Last week Time Magazine released their list of the top 25 inventions of 2013. The list covers both fun and life-changing new ideas, covering everything from the Cronut to the Artificial Pancreas - but there are also four architectural innovations that made the prestigious list. Find out more about them after the break.
The first entrant on the list is the +Pool, a design by Family and Playlab which epitomizes both technical and social ambition. Designed to float an the Hudson River in New York City and filter the water, it will give the people of New York the opportunity to swim in clean river water for the first time in over a century. ArchDaily has followed +Pool through two successful Kickstarter campaigns: the first to test the materials and technology, and the second to fund an in situ, full scale working prototype. Now, they are working on more traditional funding methods to make the $15 million project a reality, something which they hope to achieve by the summer of 2016.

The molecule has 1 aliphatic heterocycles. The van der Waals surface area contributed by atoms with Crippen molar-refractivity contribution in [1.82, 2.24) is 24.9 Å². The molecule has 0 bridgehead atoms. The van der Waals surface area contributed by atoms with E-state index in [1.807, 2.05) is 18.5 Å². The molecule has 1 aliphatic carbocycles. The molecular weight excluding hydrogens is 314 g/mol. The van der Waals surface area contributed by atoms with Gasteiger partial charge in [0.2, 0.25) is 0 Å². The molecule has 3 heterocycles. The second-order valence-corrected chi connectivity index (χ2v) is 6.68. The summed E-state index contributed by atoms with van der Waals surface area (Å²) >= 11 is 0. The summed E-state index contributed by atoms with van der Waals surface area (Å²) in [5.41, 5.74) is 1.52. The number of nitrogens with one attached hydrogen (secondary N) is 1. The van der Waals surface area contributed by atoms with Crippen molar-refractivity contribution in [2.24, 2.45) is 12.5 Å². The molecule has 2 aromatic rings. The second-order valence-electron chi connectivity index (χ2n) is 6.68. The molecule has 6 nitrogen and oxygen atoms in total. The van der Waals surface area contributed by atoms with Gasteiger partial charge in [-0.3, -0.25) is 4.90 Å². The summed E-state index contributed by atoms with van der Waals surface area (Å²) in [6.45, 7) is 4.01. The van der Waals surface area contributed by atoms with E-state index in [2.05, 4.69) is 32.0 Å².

GDS Architects' Infinity Tower is next up on the list, and its reason for belonging there can be summarized in just two words: "invisible skyscraper". Using clever cameras and LED technology, what will be Seoul's tallest building will disappear from the skyline at certain vantage points. Projected to be completed in three to four years, the architects were keen to point out that it will still be visible to planes and birds.
Volvo Solar Pavilion
This design by Synthesis Design + Architecture (SDA) won the "Switch to Pure Volvo" competition for its versatility; the lightweight structure is both a carport and a charging device for the hybrid Volvo V60, and yet still folds down to fit in the trunk of the car. It also makes use of an intelligent control system to maximize the output of the solar panels which cover its tensile skin.
The final architectural entry on the list is not an architectural design, but rather an architectural tool. The 3Doodler is essentially a fusion of a 3D printer and a pen, allowing the user to draw 3D sketches in mid-air. The benefit of this ability is clear to architects and designers, but also presumably to many others: with 26,457 backers on their Kickstarter campaign, the 3Doodler blew its fundraising goal out of the water, aiming at $30,000 but hauling in a massive $2,344,134.